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Business LibreTexts

4.1: Introduction

  • Page ID
    5199
  • Why It Matters

     

    Chapter Outline

     

    4.1 Distinguish between Job Order Costing and Process Costing

    4.2 Describe and Identify the Three Major Components of Product Costs under Job Order Costing

    4.3 Use the Job Order Costing Method to Trace the Flow of Product Costs through the Inventory Accounts

    4.4 Compute a Predetermined Overhead Rate and Apply Overhead to Production

    4.5 Compute the Cost of a Job Using Job Order Costing

    4.6 Determine and Dispose of Underapplied or Overapplied Overhead

    4.7 Prepare Journal Entries for a Job Order Cost System

    4.8 Explain How a Job Order Cost System Applies to a Nonmanufacturing Environment

    A photograph shows someone holding a brush applying stain to a piece of wood furniture.

    Figure 4.1 Hallie Refinishing Furniture. Companies can generally choose from two systems—job order costing or process costing—to account for the costs involved in making a product. Job order costing is the optimal decision when costs are readily assigned to the individual product. Managers should consider their options to select the best accounting system for their company’s production and pricing. (credit: modification of “120425-staining-wood-hand-brush” by r. nial bradshaw/Flickr, CC BY 2.0)

    Hallie graduated from college last year and moved to Tempe, Arizona, to begin her career. Before moving, she purchased a secondhand dresser for $35 and spent $25 on refinishing materials. After two hours of work, she posted a picture of the dresser on social media, and a friend offered her $100 to refinish another dresser exactly the same way.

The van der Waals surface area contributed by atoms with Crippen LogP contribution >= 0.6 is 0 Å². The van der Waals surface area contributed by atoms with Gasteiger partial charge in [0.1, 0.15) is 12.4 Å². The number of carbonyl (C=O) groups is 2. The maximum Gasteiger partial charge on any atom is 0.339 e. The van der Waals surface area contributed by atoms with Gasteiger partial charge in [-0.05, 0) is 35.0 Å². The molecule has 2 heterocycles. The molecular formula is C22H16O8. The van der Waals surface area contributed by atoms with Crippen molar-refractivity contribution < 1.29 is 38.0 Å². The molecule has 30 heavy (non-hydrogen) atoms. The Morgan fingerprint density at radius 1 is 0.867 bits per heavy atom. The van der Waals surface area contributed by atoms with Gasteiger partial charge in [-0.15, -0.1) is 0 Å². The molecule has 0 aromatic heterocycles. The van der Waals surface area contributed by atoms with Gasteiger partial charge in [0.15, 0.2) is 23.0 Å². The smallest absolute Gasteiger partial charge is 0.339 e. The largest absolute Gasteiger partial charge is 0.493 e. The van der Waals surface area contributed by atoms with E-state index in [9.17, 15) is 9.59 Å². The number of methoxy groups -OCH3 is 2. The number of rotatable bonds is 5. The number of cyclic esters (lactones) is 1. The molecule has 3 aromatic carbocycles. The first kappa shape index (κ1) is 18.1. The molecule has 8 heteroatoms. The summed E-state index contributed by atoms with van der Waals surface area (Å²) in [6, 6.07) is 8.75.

Fortunately, Hallie understands cost accounting and knew she needed to calculate the cost to refinish another dresser. She found a similar dresser for $65. She knows that the refinishing materials will cost $25, and thus before adding in any cost for labor she is already at a cost of $90, without considering any overhead, such as electricity to run her sander.

    Hallie estimated that her labor costs should be $20 per hour. The total cost then would be $130, and accepting less would mean accepting less for her labor. For a business in this situation, agreeing to the $100 offer would be considered a loss. If Hallie accepts the $100 price before checking her costs, she would have received only $10 for her labor (the sales price of $100 less the $90 cost of the dresser and materials).

    Hallie didn’t know if she would lose a potential customer by raising the price, so she found a different style dresser costing $25. A sales price of $100 would be fair with the two hours to refinish at $20 per hour and a materials cost of $25. She offered her friend the original style dresser for $130 or the alternate style dresser for $100.

    As this example illustrates, it was essential for Hallie to know the cost to complete her project. It is also essential for all types and sizes of organizations to know the costs to complete their project. Manufacturing organizations need to know the costs of production, retail organizations need to know the cost to sell their products, and service organizations need to know the cost of providing their services. Management strives to eliminate unnecessary costs and needs to know the costs associated with using large pieces of equipment as well as seemingly insignificant office supplies. Cost accounting involves measuring and reporting the cost of production or service, while also providing data to determine the cost of the individual unit produced.